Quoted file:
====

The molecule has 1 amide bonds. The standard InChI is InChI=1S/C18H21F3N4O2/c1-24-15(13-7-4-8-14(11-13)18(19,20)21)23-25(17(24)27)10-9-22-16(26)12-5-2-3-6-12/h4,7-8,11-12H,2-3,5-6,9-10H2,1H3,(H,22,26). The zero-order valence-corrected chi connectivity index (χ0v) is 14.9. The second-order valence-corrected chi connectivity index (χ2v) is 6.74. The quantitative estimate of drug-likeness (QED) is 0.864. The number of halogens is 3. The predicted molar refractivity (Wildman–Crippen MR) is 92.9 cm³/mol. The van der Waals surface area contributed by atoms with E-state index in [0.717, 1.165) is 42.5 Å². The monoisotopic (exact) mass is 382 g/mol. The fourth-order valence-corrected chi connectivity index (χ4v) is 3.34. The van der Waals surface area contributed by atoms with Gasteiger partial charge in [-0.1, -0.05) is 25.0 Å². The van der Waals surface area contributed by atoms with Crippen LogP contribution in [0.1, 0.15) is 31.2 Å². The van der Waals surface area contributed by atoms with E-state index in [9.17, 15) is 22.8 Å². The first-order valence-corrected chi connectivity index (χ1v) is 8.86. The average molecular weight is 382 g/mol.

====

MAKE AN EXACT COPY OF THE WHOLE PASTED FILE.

The molecule has 1 amide bonds. The standard InChI is InChI=1S/C18H21F3N4O2/c1-24-15(13-7-4-8-14(11-13)18(19,20)21)23-25(17(24)27)10-9-22-16(26)12-5-2-3-6-12/h4,7-8,11-12H,2-3,5-6,9-10H2,1H3,(H,22,26). The zero-order valence-corrected chi connectivity index (χ0v) is 14.9. The second-order valence-corrected chi connectivity index (χ2v) is 6.74. The quantitative estimate of drug-likeness (QED) is 0.864. The number of halogens is 3. The predicted molar refractivity (Wildman–Crippen MR) is 92.9 cm³/mol. The van der Waals surface area contributed by atoms with E-state index in [0.717, 1.165) is 42.5 Å². The monoisotopic (exact) mass is 382 g/mol. The fourth-order valence-corrected chi connectivity index (χ4v) is 3.34. The van der Waals surface area contributed by atoms with Gasteiger partial charge in [-0.1, -0.05) is 25.0 Å². The van der Waals surface area contributed by atoms with Crippen LogP contribution in [0.1, 0.15) is 31.2 Å². The van der Waals surface area contributed by atoms with E-state index in [9.17, 15) is 22.8 Å². The first-order valence-corrected chi connectivity index (χ1v) is 8.86. The average molecular weight is 382 g/mol.